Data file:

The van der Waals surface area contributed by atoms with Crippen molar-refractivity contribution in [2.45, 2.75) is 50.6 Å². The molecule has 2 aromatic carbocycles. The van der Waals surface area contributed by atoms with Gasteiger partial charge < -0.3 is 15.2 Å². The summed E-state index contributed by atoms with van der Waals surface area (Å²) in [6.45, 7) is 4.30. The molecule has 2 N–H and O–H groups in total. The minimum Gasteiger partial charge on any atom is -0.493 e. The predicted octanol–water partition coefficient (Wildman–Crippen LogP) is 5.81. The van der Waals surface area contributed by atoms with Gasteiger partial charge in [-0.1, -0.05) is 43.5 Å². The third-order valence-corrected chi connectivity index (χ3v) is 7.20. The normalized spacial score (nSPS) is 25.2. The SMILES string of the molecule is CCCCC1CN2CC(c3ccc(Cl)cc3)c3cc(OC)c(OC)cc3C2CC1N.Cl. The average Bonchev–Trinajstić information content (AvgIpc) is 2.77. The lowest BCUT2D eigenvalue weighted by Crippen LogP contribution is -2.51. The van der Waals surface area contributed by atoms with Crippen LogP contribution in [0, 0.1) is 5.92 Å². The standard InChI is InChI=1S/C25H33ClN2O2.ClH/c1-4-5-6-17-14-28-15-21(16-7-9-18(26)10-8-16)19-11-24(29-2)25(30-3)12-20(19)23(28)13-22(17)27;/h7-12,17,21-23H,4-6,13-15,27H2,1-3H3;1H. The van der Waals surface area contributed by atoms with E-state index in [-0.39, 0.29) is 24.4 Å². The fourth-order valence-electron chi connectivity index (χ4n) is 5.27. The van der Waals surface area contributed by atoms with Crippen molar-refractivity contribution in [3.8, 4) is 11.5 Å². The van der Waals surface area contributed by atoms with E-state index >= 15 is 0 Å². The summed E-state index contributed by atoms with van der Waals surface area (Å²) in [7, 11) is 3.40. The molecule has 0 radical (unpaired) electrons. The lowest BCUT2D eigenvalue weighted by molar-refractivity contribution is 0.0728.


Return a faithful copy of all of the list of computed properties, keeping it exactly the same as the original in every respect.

The van der Waals surface area contributed by atoms with Crippen molar-refractivity contribution in [2.45, 2.75) is 50.6 Å². The molecule has 2 aromatic carbocycles. The van der Waals surface area contributed by atoms with Gasteiger partial charge < -0.3 is 15.2 Å². The summed E-state index contributed by atoms with van der Waals surface area (Å²) in [6.45, 7) is 4.30. The molecule has 2 N–H and O–H groups in total. The minimum Gasteiger partial charge on any atom is -0.493 e. The predicted octanol–water partition coefficient (Wildman–Crippen LogP) is 5.81. The van der Waals surface area contributed by atoms with Gasteiger partial charge in [-0.1, -0.05) is 43.5 Å². The third-order valence-corrected chi connectivity index (χ3v) is 7.20. The normalized spacial score (nSPS) is 25.2. The SMILES string of the molecule is CCCCC1CN2CC(c3ccc(Cl)cc3)c3cc(OC)c(OC)cc3C2CC1N.Cl. The average Bonchev–Trinajstić information content (AvgIpc) is 2.77. The lowest BCUT2D eigenvalue weighted by Crippen LogP contribution is -2.51. The van der Waals surface area contributed by atoms with Crippen LogP contribution in [0, 0.1) is 5.92 Å². The standard InChI is InChI=1S/C25H33ClN2O2.ClH/c1-4-5-6-17-14-28-15-21(16-7-9-18(26)10-8-16)19-11-24(29-2)25(30-3)12-20(19)23(28)13-22(17)27;/h7-12,17,21-23H,4-6,13-15,27H2,1-3H3;1H. The van der Waals surface area contributed by atoms with E-state index in [-0.39, 0.29) is 24.4 Å². The fourth-order valence-electron chi connectivity index (χ4n) is 5.27. The van der Waals surface area contributed by atoms with Crippen molar-refractivity contribution in [3.8, 4) is 11.5 Å². The van der Waals surface area contributed by atoms with E-state index >= 15 is 0 Å². The summed E-state index contributed by atoms with van der Waals surface area (Å²) in [7, 11) is 3.40. The molecule has 0 radical (unpaired) electrons. The lowest BCUT2D eigenvalue weighted by molar-refractivity contribution is 0.0728.